The Commercial Alternative to Traditional Medicare Is Putting Financial Strain on Rural Hospitals

For more than a dozen years, leaders in the rural health care field have issued strong warnings: Rural hospitals are struggling financially.

Despite public attention and some changes in federal policies, difficulties continue. A new report from a private healthcare consulting company has found that nearly 20% of all rural hospitals are at risk of closing.

The report, issued annually by the Chartis Center for Rural Health, said the percentage of rural hospitals operating in the red jumped to 50%, up from 43% last year. Of the independent rural hospitals across the country, 55% were operating in the red. More than 60% of rural hospitals are affiliated with larger health-systems. Of those, 42% were operating in the red.

All told, Chartis identified 418 of the 2,115 of the rural hospitals as “vulnerable to closure.” Since 2020, 35 rural hospitals have closed, including nine last year. Nearly 200 rural hospitals have closed since 2005.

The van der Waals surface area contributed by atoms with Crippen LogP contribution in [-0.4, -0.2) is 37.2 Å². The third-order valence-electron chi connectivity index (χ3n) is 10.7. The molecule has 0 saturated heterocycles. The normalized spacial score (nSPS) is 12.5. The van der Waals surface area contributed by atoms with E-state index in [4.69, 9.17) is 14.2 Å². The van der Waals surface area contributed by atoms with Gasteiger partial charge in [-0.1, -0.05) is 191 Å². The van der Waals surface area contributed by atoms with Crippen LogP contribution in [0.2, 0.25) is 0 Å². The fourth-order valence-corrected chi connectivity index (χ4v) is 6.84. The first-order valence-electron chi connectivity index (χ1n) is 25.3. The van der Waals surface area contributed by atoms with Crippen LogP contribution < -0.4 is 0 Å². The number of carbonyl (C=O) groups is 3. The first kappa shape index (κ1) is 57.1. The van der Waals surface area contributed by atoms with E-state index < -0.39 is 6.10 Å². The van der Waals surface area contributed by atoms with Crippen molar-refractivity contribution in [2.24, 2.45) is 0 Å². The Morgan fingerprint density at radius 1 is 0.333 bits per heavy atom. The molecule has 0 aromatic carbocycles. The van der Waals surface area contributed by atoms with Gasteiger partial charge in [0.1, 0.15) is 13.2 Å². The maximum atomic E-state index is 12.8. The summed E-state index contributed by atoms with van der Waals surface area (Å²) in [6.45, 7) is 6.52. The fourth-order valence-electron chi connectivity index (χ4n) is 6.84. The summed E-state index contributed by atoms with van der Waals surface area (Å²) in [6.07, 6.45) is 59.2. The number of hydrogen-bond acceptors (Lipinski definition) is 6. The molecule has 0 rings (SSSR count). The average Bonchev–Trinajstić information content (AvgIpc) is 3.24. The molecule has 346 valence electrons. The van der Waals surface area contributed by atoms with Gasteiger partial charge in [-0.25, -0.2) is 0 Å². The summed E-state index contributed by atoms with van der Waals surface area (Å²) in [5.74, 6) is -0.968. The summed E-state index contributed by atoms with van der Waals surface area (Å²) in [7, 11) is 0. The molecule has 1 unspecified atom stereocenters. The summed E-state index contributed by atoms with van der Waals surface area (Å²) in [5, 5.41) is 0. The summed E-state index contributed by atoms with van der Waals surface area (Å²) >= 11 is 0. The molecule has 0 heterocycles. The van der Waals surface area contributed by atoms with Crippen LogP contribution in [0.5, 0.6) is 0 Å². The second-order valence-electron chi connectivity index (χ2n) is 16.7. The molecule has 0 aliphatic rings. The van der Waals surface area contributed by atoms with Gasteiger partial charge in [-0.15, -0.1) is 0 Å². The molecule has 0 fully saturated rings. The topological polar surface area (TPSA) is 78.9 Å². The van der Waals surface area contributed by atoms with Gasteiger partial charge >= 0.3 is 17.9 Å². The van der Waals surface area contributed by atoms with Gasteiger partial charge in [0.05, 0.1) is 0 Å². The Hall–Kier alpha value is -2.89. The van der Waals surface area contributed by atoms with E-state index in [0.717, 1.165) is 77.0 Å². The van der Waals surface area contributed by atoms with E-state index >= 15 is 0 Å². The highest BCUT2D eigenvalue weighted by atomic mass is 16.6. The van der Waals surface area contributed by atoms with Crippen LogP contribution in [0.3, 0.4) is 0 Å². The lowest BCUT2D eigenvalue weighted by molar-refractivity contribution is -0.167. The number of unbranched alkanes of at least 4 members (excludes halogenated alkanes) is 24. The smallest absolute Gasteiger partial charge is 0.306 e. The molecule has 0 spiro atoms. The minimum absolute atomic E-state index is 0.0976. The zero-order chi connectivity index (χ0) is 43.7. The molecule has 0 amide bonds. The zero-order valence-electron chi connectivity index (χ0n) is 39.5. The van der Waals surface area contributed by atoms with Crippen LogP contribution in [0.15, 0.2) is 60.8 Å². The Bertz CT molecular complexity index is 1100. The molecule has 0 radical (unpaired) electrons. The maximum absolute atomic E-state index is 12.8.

“I think we’re in a much, much worse situation,” Michael Topchik, national leader for the Chartis Center for Rural Health said in an interview with the Daily Yonder. “I mean, more than 15 years ago, I remember sharing some of these statistics… and there was a little bit of ‘Chicken Little’ in the air with a third of rural hospitals operating in the red… Now, to see half of rural hospitals operating in the red… in the absence of something being done, things have just gotten more challenging.”

Those increased challenges include changes to Medicare and Medicaid reimbursement rates, changes to how hospitals are categorized, and what services hospitals are able to provide, among other things.

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